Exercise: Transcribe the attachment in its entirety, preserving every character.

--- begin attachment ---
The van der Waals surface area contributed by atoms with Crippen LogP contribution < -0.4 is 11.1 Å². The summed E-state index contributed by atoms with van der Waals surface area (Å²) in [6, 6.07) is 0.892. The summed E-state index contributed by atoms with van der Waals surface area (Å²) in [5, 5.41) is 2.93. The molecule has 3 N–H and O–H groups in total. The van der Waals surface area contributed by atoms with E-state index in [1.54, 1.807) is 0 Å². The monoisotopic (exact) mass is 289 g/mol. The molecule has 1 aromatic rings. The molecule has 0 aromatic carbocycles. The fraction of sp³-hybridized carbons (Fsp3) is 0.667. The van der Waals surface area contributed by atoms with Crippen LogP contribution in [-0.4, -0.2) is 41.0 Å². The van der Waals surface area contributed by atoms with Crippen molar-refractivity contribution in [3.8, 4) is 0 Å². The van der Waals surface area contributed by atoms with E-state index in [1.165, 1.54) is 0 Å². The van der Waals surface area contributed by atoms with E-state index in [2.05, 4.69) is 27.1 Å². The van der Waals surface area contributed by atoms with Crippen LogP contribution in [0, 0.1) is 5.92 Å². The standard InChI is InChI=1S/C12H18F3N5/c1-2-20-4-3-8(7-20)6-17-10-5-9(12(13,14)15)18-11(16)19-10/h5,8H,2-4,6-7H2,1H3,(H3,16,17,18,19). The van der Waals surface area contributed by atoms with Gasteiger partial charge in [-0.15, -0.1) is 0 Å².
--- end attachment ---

The van der Waals surface area contributed by atoms with Crippen LogP contribution < -0.4 is 11.1 Å². The summed E-state index contributed by atoms with van der Waals surface area (Å²) in [6, 6.07) is 0.892. The summed E-state index contributed by atoms with van der Waals surface area (Å²) in [5, 5.41) is 2.93. The molecule has 3 N–H and O–H groups in total. The van der Waals surface area contributed by atoms with E-state index in [1.54, 1.807) is 0 Å². The monoisotopic (exact) mass is 289 g/mol. The molecule has 1 aromatic rings. The molecule has 0 aromatic carbocycles. The fraction of sp³-hybridized carbons (Fsp3) is 0.667. The van der Waals surface area contributed by atoms with Crippen LogP contribution in [-0.4, -0.2) is 41.0 Å². The van der Waals surface area contributed by atoms with Crippen molar-refractivity contribution in [3.8, 4) is 0 Å². The van der Waals surface area contributed by atoms with E-state index in [1.165, 1.54) is 0 Å². The van der Waals surface area contributed by atoms with E-state index in [2.05, 4.69) is 27.1 Å². The van der Waals surface area contributed by atoms with Crippen LogP contribution in [0, 0.1) is 5.92 Å². The standard InChI is InChI=1S/C12H18F3N5/c1-2-20-4-3-8(7-20)6-17-10-5-9(12(13,14)15)18-11(16)19-10/h5,8H,2-4,6-7H2,1H3,(H3,16,17,18,19). The van der Waals surface area contributed by atoms with Gasteiger partial charge in [-0.15, -0.1) is 0 Å².